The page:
[0032] FIGS. 19(a) and 19(b) are perspective views respectively showing a back side of an electronic camera in a non-photographing state according to the sixth embodiment, and a front side of the same in a photographing state,

[0033]FIG. 20 is an exploded perspective view of an imaging unit of the electronic camera,

[0034] FIGS. 21(a) and 21(b) are longitudinal sectional views of the imaging unit,

[0035]FIG. 22 is a perspective view showing a back side of an electronic camera in a photographing state according to the seventh embodiment of the present invention,

[0036]FIG. 23 is a sectional view showing the back side of the electronic camera,

[0037] FIGS. 24(a) and 24(b) are respectively an exploded perspective view of a mirror holder, and a perspective view of the same in a state that a reflection mirror is closed,

[0038]FIG. 25 is a sectional view showing a back side of an electronic camera according to the eighth embodiment of the present invention,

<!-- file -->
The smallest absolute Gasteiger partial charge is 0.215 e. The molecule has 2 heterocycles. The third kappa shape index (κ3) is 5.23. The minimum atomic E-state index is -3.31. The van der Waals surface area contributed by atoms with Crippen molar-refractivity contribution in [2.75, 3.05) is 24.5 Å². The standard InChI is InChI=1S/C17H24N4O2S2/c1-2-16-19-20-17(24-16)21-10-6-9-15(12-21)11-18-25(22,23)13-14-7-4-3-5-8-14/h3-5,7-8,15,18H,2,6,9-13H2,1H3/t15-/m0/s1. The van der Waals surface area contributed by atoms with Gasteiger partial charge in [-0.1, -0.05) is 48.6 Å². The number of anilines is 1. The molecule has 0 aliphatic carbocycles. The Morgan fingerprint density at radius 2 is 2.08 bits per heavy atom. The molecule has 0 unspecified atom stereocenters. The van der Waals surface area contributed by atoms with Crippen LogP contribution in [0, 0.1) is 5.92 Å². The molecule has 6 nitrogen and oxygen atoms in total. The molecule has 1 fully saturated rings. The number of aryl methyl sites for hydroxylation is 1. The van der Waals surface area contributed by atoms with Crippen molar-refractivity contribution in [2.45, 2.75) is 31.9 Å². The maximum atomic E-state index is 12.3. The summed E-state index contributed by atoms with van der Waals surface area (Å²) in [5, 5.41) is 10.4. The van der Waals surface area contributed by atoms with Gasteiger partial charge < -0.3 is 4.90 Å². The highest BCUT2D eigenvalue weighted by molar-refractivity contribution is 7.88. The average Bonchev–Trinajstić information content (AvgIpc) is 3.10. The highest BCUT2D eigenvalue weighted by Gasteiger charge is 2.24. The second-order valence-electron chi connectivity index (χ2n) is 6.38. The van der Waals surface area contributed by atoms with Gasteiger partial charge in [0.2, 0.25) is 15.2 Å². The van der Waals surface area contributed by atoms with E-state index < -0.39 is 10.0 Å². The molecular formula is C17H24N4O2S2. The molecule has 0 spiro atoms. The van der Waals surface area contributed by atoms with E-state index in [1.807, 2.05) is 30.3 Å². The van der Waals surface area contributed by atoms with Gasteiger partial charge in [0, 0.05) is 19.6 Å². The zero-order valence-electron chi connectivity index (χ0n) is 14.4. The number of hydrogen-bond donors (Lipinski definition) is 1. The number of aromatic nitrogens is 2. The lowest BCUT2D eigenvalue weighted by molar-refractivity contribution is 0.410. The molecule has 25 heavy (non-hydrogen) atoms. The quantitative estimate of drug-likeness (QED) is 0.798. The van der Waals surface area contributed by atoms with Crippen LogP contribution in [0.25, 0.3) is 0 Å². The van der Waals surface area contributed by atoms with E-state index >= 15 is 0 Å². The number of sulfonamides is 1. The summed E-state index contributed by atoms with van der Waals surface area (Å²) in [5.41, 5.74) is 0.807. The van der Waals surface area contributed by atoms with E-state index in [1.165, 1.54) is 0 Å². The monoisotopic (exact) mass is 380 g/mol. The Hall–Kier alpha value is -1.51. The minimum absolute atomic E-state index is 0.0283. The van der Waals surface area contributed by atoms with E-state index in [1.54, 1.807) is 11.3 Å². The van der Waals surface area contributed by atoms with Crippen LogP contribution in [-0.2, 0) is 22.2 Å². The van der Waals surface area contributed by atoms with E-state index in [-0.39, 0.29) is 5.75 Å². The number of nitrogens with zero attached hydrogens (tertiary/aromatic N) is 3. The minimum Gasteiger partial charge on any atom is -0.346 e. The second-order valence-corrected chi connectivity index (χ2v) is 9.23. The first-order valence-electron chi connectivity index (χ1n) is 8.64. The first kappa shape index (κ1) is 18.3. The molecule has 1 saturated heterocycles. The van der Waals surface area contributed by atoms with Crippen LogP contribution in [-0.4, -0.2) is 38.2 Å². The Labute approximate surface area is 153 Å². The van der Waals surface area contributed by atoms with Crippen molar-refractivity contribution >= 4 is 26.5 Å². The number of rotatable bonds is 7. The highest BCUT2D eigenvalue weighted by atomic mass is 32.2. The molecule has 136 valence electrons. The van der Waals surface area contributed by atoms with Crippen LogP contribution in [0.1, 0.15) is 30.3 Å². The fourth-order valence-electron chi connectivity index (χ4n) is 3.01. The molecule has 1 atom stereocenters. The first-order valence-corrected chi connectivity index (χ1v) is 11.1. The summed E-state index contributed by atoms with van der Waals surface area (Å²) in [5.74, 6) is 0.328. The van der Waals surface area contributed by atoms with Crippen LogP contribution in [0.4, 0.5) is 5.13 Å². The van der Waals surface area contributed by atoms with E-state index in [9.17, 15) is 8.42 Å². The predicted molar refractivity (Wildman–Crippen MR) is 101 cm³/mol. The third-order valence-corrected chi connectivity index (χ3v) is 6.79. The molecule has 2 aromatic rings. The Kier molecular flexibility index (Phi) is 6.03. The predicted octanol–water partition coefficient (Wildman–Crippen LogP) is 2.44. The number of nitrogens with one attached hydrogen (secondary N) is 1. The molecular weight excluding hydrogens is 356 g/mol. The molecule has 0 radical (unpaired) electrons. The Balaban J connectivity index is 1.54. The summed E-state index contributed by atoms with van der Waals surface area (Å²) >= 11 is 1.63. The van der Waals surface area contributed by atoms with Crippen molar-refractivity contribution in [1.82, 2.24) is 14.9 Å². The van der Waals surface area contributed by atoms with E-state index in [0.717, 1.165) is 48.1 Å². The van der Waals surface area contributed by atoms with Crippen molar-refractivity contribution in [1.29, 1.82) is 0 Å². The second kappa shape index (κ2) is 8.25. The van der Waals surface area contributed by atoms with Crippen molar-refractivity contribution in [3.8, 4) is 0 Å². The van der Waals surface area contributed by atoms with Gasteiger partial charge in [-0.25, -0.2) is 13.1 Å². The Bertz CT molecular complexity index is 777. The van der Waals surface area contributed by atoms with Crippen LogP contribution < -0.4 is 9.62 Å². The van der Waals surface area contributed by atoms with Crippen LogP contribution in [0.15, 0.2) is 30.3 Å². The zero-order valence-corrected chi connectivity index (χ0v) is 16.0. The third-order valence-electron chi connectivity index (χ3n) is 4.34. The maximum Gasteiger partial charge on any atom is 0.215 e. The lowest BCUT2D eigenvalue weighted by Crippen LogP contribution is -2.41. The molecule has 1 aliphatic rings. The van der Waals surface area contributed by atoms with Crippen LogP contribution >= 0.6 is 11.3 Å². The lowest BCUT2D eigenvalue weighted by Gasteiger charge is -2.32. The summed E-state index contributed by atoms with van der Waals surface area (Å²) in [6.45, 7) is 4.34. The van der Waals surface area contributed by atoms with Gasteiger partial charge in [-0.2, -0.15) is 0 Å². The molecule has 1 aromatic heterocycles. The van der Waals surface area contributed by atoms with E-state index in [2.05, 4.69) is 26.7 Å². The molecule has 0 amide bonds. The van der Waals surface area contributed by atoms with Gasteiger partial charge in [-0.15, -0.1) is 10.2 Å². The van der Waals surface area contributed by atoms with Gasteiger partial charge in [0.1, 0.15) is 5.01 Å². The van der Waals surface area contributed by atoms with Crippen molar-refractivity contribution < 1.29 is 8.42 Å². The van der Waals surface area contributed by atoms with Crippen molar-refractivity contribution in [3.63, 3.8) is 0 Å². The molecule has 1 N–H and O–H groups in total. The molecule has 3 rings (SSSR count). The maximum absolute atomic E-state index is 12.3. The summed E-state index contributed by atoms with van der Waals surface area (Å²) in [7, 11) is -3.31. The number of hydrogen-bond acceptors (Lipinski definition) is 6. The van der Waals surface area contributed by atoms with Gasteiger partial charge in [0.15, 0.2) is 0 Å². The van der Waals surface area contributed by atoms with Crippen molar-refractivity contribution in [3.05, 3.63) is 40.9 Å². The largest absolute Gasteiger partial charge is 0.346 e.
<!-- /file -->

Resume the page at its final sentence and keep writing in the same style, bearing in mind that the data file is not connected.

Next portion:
[0039]FIG. 26 is an explanatory view showing an area-panorama photographing,

[0040]FIG. 27 is an explanatory view showing a panorama image which is picked up by the area-panorama photographing shown in FIG. 26,

[0041]FIG. 28 is an explanatory view showing a line-panorama photographing, and,

[0042]FIG. 29 is an explanatory view showing a panorama image which is picked up by the line-panorama photographing shown in FIG. 28.

DETAILED DESCRIPTION OF THE PREFERRED EMBODIMENT OF THE PRESENT INVENTION

[0043] This application is based on Patent Applications Nos. 9-092594, 9-092595 and 10-008955 filed in Japan, the contents of which are hereby incorporated by reference.

[0044] Now, the first embodiment of the present invention will be described in further detail by way of example with reference to the accompanying drawings.